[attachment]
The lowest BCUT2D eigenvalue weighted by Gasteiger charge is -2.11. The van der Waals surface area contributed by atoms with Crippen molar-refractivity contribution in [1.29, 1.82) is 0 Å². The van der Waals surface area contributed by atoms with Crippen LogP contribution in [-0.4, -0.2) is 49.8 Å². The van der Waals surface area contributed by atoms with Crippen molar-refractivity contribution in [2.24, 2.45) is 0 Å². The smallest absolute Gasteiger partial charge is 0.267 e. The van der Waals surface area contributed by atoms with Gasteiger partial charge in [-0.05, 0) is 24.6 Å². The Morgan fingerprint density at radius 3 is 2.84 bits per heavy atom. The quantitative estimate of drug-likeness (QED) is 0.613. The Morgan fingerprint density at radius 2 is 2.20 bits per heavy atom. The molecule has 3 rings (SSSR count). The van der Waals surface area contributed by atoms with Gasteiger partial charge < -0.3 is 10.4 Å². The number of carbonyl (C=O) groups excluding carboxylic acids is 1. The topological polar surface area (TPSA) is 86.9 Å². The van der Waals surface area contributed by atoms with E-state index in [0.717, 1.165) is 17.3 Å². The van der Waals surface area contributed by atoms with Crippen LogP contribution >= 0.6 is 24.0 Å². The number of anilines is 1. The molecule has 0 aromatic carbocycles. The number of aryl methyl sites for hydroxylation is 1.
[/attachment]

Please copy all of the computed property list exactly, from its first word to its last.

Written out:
The lowest BCUT2D eigenvalue weighted by Gasteiger charge is -2.11. The van der Waals surface area contributed by atoms with Crippen molar-refractivity contribution in [1.29, 1.82) is 0 Å². The van der Waals surface area contributed by atoms with Crippen LogP contribution in [-0.4, -0.2) is 49.8 Å². The van der Waals surface area contributed by atoms with Crippen molar-refractivity contribution in [2.24, 2.45) is 0 Å². The smallest absolute Gasteiger partial charge is 0.267 e. The van der Waals surface area contributed by atoms with Gasteiger partial charge in [-0.05, 0) is 24.6 Å². The Morgan fingerprint density at radius 3 is 2.84 bits per heavy atom. The quantitative estimate of drug-likeness (QED) is 0.613. The Morgan fingerprint density at radius 2 is 2.20 bits per heavy atom. The molecule has 3 rings (SSSR count). The van der Waals surface area contributed by atoms with Gasteiger partial charge < -0.3 is 10.4 Å². The number of carbonyl (C=O) groups excluding carboxylic acids is 1. The topological polar surface area (TPSA) is 86.9 Å². The van der Waals surface area contributed by atoms with E-state index in [0.717, 1.165) is 17.3 Å². The van der Waals surface area contributed by atoms with Crippen LogP contribution >= 0.6 is 24.0 Å². The number of anilines is 1. The molecule has 0 aromatic carbocycles. The number of aryl methyl sites for hydroxylation is 1.